Most Americans Are Terrible Drivers, Whether They Know It or Not

Rose Bak

Stock photo by DepositPhotos

“What the heck are you doing, a******? Did you forget how to drive?”

My blood pressure shot up as a car swerved from the center lane and cut me off to take the exit off the freeway. It was at least the fifth recklessly stupid thing I had witnessed in twenty minutes.

I wondered, has everyone forgotten to drive while we’ve been in lockdown the last eleven months?

I ranted to the long-gone driver for a full two minutes before I flashed on a picture of my grandma and took a deep breath. If my grandma had been driving, she would not have called that guy an a******, instead, she would have simply said, “Bless You My Child”.

It’s an often-touted statistic that 90% of all drivers think they’re above average. I don’t know if that’s actually true or not, but it sounds right.

Psychological scientists Michael M. Roy of Elizabethtown College and Michael J. Liersch of New York University found that if you ask an average driver to rate their skills on a scale of one to ten, the majority of them will give themselves a rating of seven to ten.

Of course, driving skill is subjective, so there is a bit of bias in rating yourself and those same people often acknowledged that other drivers might not agree with those high ratings.

“For a portion of drivers, their ability to text message while driving might be one of the characteristics that they believe makes them a unique and superior driver,” the researchers wrote in the Journal of Applied Social Psychology, “or at the very least that “texting” while driving does not make them a bad driver.”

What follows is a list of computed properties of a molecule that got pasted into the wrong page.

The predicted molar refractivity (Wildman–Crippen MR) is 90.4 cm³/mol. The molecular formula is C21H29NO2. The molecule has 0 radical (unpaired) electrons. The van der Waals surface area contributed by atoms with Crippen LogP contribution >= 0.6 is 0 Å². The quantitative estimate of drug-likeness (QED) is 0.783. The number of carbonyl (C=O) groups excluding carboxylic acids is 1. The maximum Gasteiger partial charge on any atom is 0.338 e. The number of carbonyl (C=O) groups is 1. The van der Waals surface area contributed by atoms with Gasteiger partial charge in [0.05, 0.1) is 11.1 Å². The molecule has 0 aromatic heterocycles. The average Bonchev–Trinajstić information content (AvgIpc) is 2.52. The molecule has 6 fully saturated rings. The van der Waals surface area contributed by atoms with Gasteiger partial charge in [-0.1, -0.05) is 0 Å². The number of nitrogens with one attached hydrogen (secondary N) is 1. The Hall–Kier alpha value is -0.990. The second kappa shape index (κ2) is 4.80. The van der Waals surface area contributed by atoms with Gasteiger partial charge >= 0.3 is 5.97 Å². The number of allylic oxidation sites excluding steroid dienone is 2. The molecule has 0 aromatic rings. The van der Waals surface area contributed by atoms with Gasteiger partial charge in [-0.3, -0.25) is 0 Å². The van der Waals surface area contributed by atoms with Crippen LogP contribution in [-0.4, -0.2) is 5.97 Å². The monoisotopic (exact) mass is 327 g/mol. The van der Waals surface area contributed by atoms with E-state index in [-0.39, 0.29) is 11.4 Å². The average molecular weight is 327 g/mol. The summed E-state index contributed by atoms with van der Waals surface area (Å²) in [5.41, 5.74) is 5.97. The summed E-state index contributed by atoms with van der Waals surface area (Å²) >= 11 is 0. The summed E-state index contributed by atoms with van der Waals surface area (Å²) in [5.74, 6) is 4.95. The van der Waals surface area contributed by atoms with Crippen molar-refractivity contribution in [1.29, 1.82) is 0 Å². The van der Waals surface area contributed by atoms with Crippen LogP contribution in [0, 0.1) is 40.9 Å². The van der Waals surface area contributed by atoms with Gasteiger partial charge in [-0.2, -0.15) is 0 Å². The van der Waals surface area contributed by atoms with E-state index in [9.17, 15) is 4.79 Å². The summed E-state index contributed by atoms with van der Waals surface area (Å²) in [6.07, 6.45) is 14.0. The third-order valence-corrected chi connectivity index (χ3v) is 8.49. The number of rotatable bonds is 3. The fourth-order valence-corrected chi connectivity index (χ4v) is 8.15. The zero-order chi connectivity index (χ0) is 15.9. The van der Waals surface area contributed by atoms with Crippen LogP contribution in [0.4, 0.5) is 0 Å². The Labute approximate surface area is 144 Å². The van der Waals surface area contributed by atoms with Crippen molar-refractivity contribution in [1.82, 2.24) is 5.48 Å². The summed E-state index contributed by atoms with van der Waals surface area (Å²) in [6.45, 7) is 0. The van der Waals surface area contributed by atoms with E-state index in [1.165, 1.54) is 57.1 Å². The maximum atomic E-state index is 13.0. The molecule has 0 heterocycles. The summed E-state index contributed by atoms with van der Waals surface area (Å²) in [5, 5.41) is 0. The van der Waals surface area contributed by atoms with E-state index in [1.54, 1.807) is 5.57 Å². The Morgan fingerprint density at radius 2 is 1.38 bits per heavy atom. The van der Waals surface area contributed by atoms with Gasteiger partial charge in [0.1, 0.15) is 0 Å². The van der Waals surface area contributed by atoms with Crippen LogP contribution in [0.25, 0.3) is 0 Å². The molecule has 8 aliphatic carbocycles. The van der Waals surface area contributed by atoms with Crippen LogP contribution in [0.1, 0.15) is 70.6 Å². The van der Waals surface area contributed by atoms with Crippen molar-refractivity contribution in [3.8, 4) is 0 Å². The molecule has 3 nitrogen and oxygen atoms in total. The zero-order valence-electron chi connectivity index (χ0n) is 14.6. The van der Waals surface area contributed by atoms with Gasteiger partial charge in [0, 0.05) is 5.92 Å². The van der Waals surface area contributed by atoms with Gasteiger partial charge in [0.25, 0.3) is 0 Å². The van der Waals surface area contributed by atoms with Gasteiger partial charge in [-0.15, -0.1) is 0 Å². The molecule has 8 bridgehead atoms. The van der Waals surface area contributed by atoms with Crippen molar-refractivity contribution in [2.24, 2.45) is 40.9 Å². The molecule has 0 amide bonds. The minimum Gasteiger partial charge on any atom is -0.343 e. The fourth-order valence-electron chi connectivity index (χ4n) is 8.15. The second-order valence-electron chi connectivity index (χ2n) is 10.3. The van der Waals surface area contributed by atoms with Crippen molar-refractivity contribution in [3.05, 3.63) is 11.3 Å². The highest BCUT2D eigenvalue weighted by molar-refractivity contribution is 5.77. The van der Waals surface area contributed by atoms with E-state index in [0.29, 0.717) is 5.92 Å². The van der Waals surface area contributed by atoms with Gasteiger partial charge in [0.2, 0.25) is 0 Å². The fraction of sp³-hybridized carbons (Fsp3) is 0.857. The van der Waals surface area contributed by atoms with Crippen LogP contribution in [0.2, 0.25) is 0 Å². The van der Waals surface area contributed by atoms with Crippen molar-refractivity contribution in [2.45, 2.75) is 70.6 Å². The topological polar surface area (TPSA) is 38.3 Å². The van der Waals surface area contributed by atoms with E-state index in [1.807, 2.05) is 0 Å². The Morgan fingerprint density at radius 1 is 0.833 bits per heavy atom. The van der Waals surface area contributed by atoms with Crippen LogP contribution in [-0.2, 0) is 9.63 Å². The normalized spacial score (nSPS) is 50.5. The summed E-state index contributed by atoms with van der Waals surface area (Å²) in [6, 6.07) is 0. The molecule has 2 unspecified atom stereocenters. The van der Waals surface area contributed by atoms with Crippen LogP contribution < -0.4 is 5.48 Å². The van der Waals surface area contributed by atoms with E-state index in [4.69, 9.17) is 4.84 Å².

Personally, I have never heard anyone admit to being a bad driver. It reminds me of one of my favorite quotes from the movie When Harry Met Sally:

“Everybody thinks they have good taste and a sense of humor, but they couldn’t possibly all have good taste.”

One day in yoga class we were talking about compassion and the subject of bad drivers came up. Someone asked,

“Can we extend compassion to everyone around us, even if they’re irritating us? Can we show compassion to that person who just cut us off in traffic?”

As someone who is prone to minor fits of road rage, I struggled with this question. I expect grace from other drivers when I make a mistake, but how often do I show grace and compassion to other drivers?

How do I know if they cut me off on purpose or just made a mistake?

Then I wondered, what if I always just assumed good intention? What if instead of judging people’s driving skills or thinking that they are jerks, I assumed that they made a mistake?

It’s a little sad how often we assume bad intent of our fellow humans. I cut someone off last week, totally by accident and as they passed, I waved an apology. They waved back at me, but it wasn’t a “no problem, I know it was a mistake” hand sign. It was a tad bit more aggressive, involving only one finger.

When bad drivers came up in yoga class, I remember one woman said when she is cut off in traffic, instead of cussing them out she tells herself it’s a person in labor and they have to get to the hospital before the baby is born. Or they are the doctor going to deliver a baby.